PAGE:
And, as Breitbart News documented, Brennan reportedly convened a highly compartmentalized unit of CIA, FBI and NSA analysts to conduct operations related to what eventually became the allegations of Russian interference and controversial claims that Putin worked to elect Trump. The secretive unit was reportedly housed in the CIA’s headquarters.

Russia Hoax 4Eva: No Senate Intel Republicans Publicly Stand Up for Burr’s Don Jr. Subpoena

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By Matthew Boyle

Not one GOP senator on the Senate Intelligence Committee was willing to publicly align himself or herself on Wednesday evening with the panel’s chairman, Sen. Richard Burr (R-NC), after Burr made the determination, against indications from Senate Majority Leader Mitch McConnell, to issue a subpoena to Donald Trump Jr. to testify again on the Russia probe.

News broke late Wednesday afternoon that Burr had issued Trump, Jr. a subpoena to try to compel the president’s eldest son to testify again. The subpoena is in contravention of a previous promise Burr made to Trump, Jr. that he would only need to testify once and would not be subpoenaed, and it contradicts McConnell’s edict on Tuesday that the Russia hoax is “case closed” after two years of investigating with no evidence of collusion or obstruction.

Condemnation rained down upon Burr quickly and swiftly from across the Republican Party, as Sen. Rand Paul (R-KY) and House Minority Leader Kevin McCarthy both ripped him for the subpoena, as did Reps. Lee Zeldin (R-NY) and Devin Nunes (R-CA), the ranking member of the House Intelligence Committee, who served as chair for the first two years of Trump’s presidency, as well as many others in the Trump universe.

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Former Trump adviser Dr. Sebastian Gorka, the host of a nationally syndicated radio program now, had this to say about Burr:

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Others in the Trump universe blasted away at Burr via Twitter and other avenues on Wednesday evening, catching the GOP senator completely flat-footed:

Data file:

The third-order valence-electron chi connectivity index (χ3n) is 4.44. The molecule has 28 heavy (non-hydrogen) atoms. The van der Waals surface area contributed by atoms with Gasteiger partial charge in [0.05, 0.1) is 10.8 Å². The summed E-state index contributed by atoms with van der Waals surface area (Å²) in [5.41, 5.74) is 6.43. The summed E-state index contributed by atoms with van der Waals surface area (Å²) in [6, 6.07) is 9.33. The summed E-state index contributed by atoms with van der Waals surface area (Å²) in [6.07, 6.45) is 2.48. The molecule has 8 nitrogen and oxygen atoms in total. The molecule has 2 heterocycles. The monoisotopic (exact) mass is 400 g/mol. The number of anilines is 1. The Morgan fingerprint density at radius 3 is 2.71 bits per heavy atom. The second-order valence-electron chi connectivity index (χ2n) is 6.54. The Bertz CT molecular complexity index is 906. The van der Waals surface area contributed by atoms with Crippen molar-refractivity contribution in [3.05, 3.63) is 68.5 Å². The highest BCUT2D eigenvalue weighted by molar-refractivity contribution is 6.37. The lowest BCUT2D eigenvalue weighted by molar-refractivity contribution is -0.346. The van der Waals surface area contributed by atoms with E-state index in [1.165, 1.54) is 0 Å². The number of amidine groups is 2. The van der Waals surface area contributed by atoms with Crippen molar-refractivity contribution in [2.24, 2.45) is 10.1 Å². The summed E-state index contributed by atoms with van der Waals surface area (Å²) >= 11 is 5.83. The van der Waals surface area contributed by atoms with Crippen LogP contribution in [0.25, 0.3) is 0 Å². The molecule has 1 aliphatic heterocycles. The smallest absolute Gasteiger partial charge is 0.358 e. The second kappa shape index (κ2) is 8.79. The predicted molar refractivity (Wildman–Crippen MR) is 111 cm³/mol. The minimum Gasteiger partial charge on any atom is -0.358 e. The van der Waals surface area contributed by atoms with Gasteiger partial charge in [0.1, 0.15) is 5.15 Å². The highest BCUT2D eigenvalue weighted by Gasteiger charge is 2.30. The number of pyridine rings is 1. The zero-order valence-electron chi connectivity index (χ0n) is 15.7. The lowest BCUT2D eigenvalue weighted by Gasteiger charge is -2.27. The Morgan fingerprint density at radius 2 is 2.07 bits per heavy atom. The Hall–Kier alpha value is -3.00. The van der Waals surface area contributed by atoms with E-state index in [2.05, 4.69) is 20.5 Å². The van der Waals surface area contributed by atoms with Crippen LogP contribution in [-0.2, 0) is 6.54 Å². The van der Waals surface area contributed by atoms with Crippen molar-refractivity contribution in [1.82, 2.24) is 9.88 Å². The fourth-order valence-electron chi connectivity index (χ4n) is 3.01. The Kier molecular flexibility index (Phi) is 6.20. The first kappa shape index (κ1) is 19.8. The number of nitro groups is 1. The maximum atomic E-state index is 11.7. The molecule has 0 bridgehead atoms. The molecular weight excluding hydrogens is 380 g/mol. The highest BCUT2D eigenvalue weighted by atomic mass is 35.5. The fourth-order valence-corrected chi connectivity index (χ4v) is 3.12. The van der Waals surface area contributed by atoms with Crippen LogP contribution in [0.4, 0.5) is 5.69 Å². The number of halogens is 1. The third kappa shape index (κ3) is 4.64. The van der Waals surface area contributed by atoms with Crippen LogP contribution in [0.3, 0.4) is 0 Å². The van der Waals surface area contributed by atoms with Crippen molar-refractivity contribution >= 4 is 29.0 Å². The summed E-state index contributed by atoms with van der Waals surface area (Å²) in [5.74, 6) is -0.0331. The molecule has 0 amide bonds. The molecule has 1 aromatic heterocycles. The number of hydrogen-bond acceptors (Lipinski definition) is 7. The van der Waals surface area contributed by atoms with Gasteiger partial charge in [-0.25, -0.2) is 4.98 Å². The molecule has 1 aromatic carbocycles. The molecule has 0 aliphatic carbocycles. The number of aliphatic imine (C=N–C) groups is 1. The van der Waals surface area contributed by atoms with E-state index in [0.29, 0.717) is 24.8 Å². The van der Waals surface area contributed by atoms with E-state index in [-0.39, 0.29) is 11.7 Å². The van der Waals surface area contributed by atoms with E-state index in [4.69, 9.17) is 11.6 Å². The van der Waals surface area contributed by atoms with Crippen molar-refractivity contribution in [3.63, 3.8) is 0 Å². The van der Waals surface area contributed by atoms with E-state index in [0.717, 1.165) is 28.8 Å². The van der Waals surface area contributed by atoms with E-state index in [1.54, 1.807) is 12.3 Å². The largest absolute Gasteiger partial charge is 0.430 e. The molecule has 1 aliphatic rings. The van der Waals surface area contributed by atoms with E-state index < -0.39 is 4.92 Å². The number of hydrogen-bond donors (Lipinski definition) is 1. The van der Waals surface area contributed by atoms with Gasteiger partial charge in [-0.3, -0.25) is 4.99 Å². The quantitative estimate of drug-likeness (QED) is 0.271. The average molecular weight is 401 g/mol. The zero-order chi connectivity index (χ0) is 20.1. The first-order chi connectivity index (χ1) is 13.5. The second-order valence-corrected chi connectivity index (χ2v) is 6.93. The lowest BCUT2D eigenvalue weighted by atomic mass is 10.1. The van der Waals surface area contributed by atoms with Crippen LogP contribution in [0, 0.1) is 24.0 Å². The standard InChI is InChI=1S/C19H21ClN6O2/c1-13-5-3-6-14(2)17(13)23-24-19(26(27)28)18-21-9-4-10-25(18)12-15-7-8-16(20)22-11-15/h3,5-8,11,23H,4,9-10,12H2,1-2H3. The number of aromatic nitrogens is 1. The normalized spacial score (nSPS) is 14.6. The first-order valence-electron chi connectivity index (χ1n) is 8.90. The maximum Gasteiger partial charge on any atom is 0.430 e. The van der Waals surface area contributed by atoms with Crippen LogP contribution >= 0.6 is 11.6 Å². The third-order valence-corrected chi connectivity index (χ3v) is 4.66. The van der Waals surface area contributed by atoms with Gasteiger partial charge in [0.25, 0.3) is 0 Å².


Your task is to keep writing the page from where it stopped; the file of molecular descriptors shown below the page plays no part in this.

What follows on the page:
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The brutal condemnations from Trump-world aside, the stunning intra-GOP rebukes of Burr have caught Senate Republicans completely off guard. In fact, on Wednesday evening after the news broke that Burr had issued the Trump, Jr., subpoena, not one Senate Republican member of the Senate Intelligence Committee would publicly defend Burr from calls for his resignation.

Breitbart News reached out to every single Republican member of the committee to ask them if they think Burr should chairman the panel or be removed by McConnell for his rogue subpoena of Trump, Jr., as many in the Trump universe are pushing for now, and not one would publicly side with Burr.

Staff in many of these Senate GOP offices asked to speak anonymously about their bosses’ displeasure with Burr’s actions. But not a single one would go on the record to defend Burr. Several also said their bosses had sought out McConnell to intervene and stop Burr immediately.

These Senate offices include Sens. John Cornyn (R-TX), who is up for re-election in Texas in 2020; Tom Cotton (R-AR), Susan Collins (R-ME), Ben Sasse (R-NE), Roy Blunt (R-MO), Marco Rubio (R-FL), and Jim Risch (R-ID).

Not one of those senators would publicly stand by Burr on Wednesday evening, when asked where they stand both on the subpoena and on whether Burr should remain chairman of the Senate Intelligence Committee. Not only has the entire Senate Intelligence Committee GOP membership basically abandoned defending Burr publicly, it appears no Republicans anywhere have his back on this.

What’s more, while Burr himself and his committee have not replied to requests for comment from Breitbart News about his decision to go rogue on McConnell’s claim the investigation is “case closed” by issuing the subpoena to the president’s son, sources familiar with the matter tell Breitbart News that the senator and his staff have been completely shell-shocked by the reaction to the news of their move to issue the subpoena. They had been expecting friendly press coverage, and few Trump flunkies to criticize them, but not the fierce opposition of the Trump universe swiftly raining down upon them like what’s happened on Wednesday evening.

In fact, one Burr staffer has taken to calling people, asking if they know a certain Trump White House ally who is particularly vocal on Twitter, perturbed at the level of backlash against Burr–and the complete lack of any defense for the now quickly embattled GOP chairman.